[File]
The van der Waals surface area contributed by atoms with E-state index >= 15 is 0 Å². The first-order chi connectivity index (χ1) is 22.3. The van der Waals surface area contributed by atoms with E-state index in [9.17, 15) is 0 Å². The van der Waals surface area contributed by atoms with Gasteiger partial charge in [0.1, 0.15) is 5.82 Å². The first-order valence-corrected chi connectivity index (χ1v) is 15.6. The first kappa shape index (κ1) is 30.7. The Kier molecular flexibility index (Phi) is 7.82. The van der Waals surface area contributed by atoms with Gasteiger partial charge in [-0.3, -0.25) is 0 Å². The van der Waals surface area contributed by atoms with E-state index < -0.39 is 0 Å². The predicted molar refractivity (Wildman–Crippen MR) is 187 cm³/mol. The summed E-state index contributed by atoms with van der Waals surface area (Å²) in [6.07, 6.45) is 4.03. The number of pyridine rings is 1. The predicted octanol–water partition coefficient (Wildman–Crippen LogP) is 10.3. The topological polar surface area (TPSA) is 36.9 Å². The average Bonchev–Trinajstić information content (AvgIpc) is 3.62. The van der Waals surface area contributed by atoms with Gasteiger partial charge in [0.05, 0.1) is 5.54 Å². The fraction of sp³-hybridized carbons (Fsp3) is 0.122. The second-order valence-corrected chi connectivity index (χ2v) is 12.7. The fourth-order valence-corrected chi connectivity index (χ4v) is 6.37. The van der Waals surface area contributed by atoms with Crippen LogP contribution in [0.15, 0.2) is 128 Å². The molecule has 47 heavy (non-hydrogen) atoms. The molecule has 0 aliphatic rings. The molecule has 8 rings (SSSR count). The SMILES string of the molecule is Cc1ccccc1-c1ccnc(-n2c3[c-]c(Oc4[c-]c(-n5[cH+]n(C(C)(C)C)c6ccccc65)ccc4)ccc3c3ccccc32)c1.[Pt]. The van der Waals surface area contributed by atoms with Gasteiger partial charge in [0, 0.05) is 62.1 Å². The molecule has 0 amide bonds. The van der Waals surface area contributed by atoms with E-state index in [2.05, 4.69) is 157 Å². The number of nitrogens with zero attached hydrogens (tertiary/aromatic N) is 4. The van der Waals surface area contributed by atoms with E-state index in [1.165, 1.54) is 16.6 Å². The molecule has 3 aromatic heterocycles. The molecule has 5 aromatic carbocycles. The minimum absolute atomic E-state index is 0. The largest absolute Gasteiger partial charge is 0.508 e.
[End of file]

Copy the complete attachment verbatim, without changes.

The van der Waals surface area contributed by atoms with E-state index >= 15 is 0 Å². The first-order chi connectivity index (χ1) is 22.3. The van der Waals surface area contributed by atoms with E-state index in [9.17, 15) is 0 Å². The van der Waals surface area contributed by atoms with Gasteiger partial charge in [0.1, 0.15) is 5.82 Å². The first-order valence-corrected chi connectivity index (χ1v) is 15.6. The first kappa shape index (κ1) is 30.7. The Kier molecular flexibility index (Phi) is 7.82. The van der Waals surface area contributed by atoms with Gasteiger partial charge in [-0.3, -0.25) is 0 Å². The van der Waals surface area contributed by atoms with E-state index < -0.39 is 0 Å². The predicted molar refractivity (Wildman–Crippen MR) is 187 cm³/mol. The summed E-state index contributed by atoms with van der Waals surface area (Å²) in [6.07, 6.45) is 4.03. The number of pyridine rings is 1. The predicted octanol–water partition coefficient (Wildman–Crippen LogP) is 10.3. The topological polar surface area (TPSA) is 36.9 Å². The average Bonchev–Trinajstić information content (AvgIpc) is 3.62. The van der Waals surface area contributed by atoms with Gasteiger partial charge in [0.05, 0.1) is 5.54 Å². The fraction of sp³-hybridized carbons (Fsp3) is 0.122. The second-order valence-corrected chi connectivity index (χ2v) is 12.7. The fourth-order valence-corrected chi connectivity index (χ4v) is 6.37. The van der Waals surface area contributed by atoms with Crippen LogP contribution in [0.15, 0.2) is 128 Å². The molecule has 47 heavy (non-hydrogen) atoms. The molecule has 0 aliphatic rings. The molecule has 8 rings (SSSR count). The SMILES string of the molecule is Cc1ccccc1-c1ccnc(-n2c3[c-]c(Oc4[c-]c(-n5[cH+]n(C(C)(C)C)c6ccccc65)ccc4)ccc3c3ccccc32)c1.[Pt]. The van der Waals surface area contributed by atoms with Gasteiger partial charge in [0, 0.05) is 62.1 Å². The molecule has 0 amide bonds. The van der Waals surface area contributed by atoms with E-state index in [2.05, 4.69) is 157 Å². The number of nitrogens with zero attached hydrogens (tertiary/aromatic N) is 4. The van der Waals surface area contributed by atoms with E-state index in [1.165, 1.54) is 16.6 Å². The molecule has 3 aromatic heterocycles. The molecule has 5 aromatic carbocycles. The minimum absolute atomic E-state index is 0. The largest absolute Gasteiger partial charge is 0.508 e.